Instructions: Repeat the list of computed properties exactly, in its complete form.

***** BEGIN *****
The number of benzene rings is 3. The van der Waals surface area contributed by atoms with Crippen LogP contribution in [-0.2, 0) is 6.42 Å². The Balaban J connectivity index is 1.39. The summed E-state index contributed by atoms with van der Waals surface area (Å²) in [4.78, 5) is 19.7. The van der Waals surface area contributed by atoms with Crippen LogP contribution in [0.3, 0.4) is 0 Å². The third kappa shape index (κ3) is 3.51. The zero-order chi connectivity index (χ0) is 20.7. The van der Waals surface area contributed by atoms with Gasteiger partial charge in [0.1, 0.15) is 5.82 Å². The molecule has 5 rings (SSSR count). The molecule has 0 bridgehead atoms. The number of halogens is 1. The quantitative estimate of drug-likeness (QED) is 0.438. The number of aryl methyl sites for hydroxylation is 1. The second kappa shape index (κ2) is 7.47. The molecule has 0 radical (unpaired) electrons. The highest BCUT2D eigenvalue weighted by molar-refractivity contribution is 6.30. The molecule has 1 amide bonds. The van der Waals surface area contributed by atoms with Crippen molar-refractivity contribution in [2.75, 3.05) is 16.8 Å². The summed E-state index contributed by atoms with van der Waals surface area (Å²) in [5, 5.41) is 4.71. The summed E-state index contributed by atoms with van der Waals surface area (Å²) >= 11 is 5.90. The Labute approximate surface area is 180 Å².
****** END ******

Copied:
The number of benzene rings is 3. The van der Waals surface area contributed by atoms with Crippen LogP contribution in [-0.2, 0) is 6.42 Å². The Balaban J connectivity index is 1.39. The summed E-state index contributed by atoms with van der Waals surface area (Å²) in [4.78, 5) is 19.7. The van der Waals surface area contributed by atoms with Crippen LogP contribution in [0.3, 0.4) is 0 Å². The third kappa shape index (κ3) is 3.51. The zero-order chi connectivity index (χ0) is 20.7. The van der Waals surface area contributed by atoms with Gasteiger partial charge in [0.1, 0.15) is 5.82 Å². The molecule has 5 rings (SSSR count). The molecule has 0 bridgehead atoms. The number of halogens is 1. The quantitative estimate of drug-likeness (QED) is 0.438. The number of aryl methyl sites for hydroxylation is 1. The second kappa shape index (κ2) is 7.47. The molecule has 0 radical (unpaired) electrons. The highest BCUT2D eigenvalue weighted by molar-refractivity contribution is 6.30. The molecule has 1 amide bonds. The van der Waals surface area contributed by atoms with Crippen molar-refractivity contribution in [2.75, 3.05) is 16.8 Å². The summed E-state index contributed by atoms with van der Waals surface area (Å²) in [5, 5.41) is 4.71. The summed E-state index contributed by atoms with van der Waals surface area (Å²) >= 11 is 5.90. The Labute approximate surface area is 180 Å².